So now, what remains is the testing part. As you already know, it’s not possible to test Callout in Test Context, it will break your test unit and you won’t be able to cover your process if there at least one callout in it. To overcome this situation, we will use mocking to simulate the callout behavior.

You will start to write the Mock class like this:

public inherited sharing class TestingMock implements HttpCalloutMock{
       public HttpResponse respond(HttpRequest req) {
           HttpResponse res = new HttpResponse();
           res.setStatus('OK');
           res.setStatusCode(200);
           res.setBody('This is a mock');

           return res;
       }
}

In my case it’s an inner class of my test class because I want to handle specific response depending on my test case. Now, I’m able to use to replace my real callout with this fake callout on the fly:

@isTest
    private static void testSuccess(){
        Test.setMock(HttpCalloutMock.class, new TestingMock());

        Test.startTest();

        ITF004_HttpRequestManager requestManager = new DM003_HttpRequestService('TestingMockService');
        WRP003_HttpRequest wrpReq = new WRP003_HttpRequest();
        wrpReq.requestType = 'GET';

        requestManager.sendRequest(wrpReq);

        System.assertNotEquals(null, wrpReq.httpResponse);
        System.assertEquals('This is a mock', wrpReq.httpResponse.getBody());
        System.assertEquals('OK', wrpReq.httpResponse.getStatus());
        System.assertEquals(200, wrpReq.httpResponse.getStatusCode());

        Test.stopTest();
    }

As you can see, I didn’t touch my real implementation of the callout, all I need to do is to declare which class will be used as a Mock. So, in order to test full process in test context, you will only need to write the mock class and declare it like this in your test method:

Test.setMock(HttpCalloutMock.class, new TestingMock());

Sounds great? But wait !!! There is a big issue behind this approach! Imagine your process is making more than 1 callout to different endpoints, what do you think will happen? Salesforce will apply the same mock instance to all callout! Meaning, you won’t be able to have different responses for different services or use cases.

To overcome this, I will introduce the concept of multimocking. Let’s take the same example assuming we have 2 callout to 2 different systems.

I will create 2 inner classes like this in my test class to simulate 2 different responses:

public inherited sharing class TestingMock1 implements HttpCalloutMock{
       public HttpResponse respond(HttpRequest req) {
           HttpResponse res = new HttpResponse();
           res.setStatus('OK');
           res.setStatusCode(200);
           res.setBody('This is a mock1');

           return res;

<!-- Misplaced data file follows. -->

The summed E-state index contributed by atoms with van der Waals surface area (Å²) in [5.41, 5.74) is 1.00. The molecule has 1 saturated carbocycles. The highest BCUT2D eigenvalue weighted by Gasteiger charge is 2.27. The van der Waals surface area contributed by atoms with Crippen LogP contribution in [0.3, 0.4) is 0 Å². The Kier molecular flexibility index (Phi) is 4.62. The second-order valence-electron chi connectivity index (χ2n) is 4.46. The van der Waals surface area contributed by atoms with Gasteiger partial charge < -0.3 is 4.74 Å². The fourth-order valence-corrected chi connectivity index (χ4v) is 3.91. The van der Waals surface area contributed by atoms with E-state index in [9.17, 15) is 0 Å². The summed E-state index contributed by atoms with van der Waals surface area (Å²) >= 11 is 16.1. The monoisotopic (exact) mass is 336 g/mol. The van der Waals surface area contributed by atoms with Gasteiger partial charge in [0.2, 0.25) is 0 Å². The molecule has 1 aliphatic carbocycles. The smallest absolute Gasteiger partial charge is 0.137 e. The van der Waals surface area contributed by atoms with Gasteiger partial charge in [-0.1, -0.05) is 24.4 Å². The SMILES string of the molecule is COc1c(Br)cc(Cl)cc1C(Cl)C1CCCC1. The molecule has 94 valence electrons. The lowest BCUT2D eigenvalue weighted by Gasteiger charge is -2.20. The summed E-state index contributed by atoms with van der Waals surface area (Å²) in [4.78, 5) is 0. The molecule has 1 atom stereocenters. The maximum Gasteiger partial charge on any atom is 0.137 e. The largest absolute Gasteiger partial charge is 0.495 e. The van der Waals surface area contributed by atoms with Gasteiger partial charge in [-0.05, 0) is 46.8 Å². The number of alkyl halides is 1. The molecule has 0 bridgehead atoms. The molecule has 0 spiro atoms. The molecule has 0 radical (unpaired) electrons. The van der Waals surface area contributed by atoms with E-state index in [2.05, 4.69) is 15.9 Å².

}
}

public inherited sharing class TestingMock2 implements HttpCalloutMock{
       public HttpResponse respond(HttpRequest req) {
           HttpResponse res = new HttpResponse();
           res.setStatus('OK');
           res.setStatusCode(200);
           res.setBody('This is a mock2');

           return res;
       }
}

Test.setMock(HttpCalloutMock.class, new TestingMock1()); can only be called once per test method so I cannot declare my second mock class. But with the MCK000_MultiRequestMock class, it’s now possible:

@isTest
    private static void testSuccess(){
        MCK000_MultiRequestMock multiMock = new MCK000_MultiRequestMock();
        Test.setMock(HttpCalloutMock.class, multiMock);

        multiMock.addRequestMock('SID-0000', new TestingMock1());
        multiMock.addRequestMock('SID-0001', new TestingMock2());

        Test.startTest();

        ITF004_HttpRequestManager requestManager1 = new DM003_HttpRequestService('TestingMockService1');
        WRP003_HttpRequest wrpReq1 = new WRP003_HttpRequest();
        wrpReq1.requestType = 'GET';

        ITF004_HttpRequestManager requestManager2 = new DM003_HttpRequestService('TestingMockService2');
        WRP003_HttpRequest wrpReq2 = new WRP003_HttpRequest();
        wrpReq2.requestType = 'GET';

        requestManager1.sendRequest(wrpReq1);
        requestManager2.sendRequest(wrpReq2);

        System.assertNotEquals(null, wrpReq1.httpResponse);
        System.assertEquals('This is a mock1', wrpReq1.httpResponse.getBody());
        System.assertEquals('OK', wrpReq1.httpResponse.getStatus());
        System.assertEquals(200, wrpReq1.httpResponse.getStatusCode());

        System.assertNotEquals(null, wrpReq2.httpResponse);
        System.assertEquals('This is a mock2', wrpReq2.httpResponse.getBody());
        System.assertEquals('OK', wrpReq2.httpResponse.getStatus());
        System.assertEquals(200, wrpReq2.httpResponse.getStatusCode());

        Test.stopTest();
    }

The MCK000_MultiRequestMock class will play as a router to the right implementation of each resource identified by the serviceId SID-XXX. It’s important that each resource has it unique ServiceId in order to identify it and make the match with the mock implementation.

How to deal with Platform Events ?

So far, you have learned how to use the Framework, implement your callout and unit test your processes. But we haven’t seen yet how to retrieve all platform events information. There are many possibilities to do so.

Platform Event-Triggered Flow: